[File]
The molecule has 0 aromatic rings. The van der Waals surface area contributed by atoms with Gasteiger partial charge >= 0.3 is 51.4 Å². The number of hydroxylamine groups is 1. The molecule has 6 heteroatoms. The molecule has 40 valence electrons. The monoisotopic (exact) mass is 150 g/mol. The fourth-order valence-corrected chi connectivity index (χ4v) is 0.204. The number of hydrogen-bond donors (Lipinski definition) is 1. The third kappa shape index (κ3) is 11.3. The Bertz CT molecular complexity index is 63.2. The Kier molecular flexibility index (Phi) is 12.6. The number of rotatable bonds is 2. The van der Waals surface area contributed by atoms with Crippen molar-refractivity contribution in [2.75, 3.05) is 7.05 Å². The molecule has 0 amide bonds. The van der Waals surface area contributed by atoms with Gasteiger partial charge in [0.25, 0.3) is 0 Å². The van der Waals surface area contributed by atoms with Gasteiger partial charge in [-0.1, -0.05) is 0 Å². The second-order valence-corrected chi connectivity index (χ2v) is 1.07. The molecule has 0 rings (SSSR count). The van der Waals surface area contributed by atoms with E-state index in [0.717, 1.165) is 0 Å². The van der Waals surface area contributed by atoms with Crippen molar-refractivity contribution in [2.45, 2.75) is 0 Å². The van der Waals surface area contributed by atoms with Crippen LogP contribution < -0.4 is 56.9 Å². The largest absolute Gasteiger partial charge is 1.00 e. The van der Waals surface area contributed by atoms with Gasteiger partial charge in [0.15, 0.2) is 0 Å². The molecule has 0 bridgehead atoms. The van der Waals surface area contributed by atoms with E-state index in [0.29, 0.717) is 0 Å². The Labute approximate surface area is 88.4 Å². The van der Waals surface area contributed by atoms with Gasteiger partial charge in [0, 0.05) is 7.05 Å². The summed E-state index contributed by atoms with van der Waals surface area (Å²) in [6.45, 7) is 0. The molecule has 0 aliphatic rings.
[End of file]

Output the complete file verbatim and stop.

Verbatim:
The molecule has 0 aromatic rings. The van der Waals surface area contributed by atoms with Gasteiger partial charge >= 0.3 is 51.4 Å². The number of hydroxylamine groups is 1. The molecule has 6 heteroatoms. The molecule has 40 valence electrons. The monoisotopic (exact) mass is 150 g/mol. The fourth-order valence-corrected chi connectivity index (χ4v) is 0.204. The number of hydrogen-bond donors (Lipinski definition) is 1. The third kappa shape index (κ3) is 11.3. The Bertz CT molecular complexity index is 63.2. The Kier molecular flexibility index (Phi) is 12.6. The number of rotatable bonds is 2. The van der Waals surface area contributed by atoms with Crippen molar-refractivity contribution in [2.75, 3.05) is 7.05 Å². The molecule has 0 amide bonds. The van der Waals surface area contributed by atoms with Gasteiger partial charge in [0.25, 0.3) is 0 Å². The van der Waals surface area contributed by atoms with Gasteiger partial charge in [-0.1, -0.05) is 0 Å². The second-order valence-corrected chi connectivity index (χ2v) is 1.07. The molecule has 0 rings (SSSR count). The van der Waals surface area contributed by atoms with E-state index in [0.717, 1.165) is 0 Å². The van der Waals surface area contributed by atoms with Crippen molar-refractivity contribution in [2.45, 2.75) is 0 Å². The van der Waals surface area contributed by atoms with Crippen LogP contribution < -0.4 is 56.9 Å². The largest absolute Gasteiger partial charge is 1.00 e. The van der Waals surface area contributed by atoms with Gasteiger partial charge in [0.15, 0.2) is 0 Å². The molecule has 0 bridgehead atoms. The van der Waals surface area contributed by atoms with E-state index in [0.29, 0.717) is 0 Å². The Labute approximate surface area is 88.4 Å². The van der Waals surface area contributed by atoms with Gasteiger partial charge in [0, 0.05) is 7.05 Å². The summed E-state index contributed by atoms with van der Waals surface area (Å²) in [6.45, 7) is 0. The molecule has 0 aliphatic rings.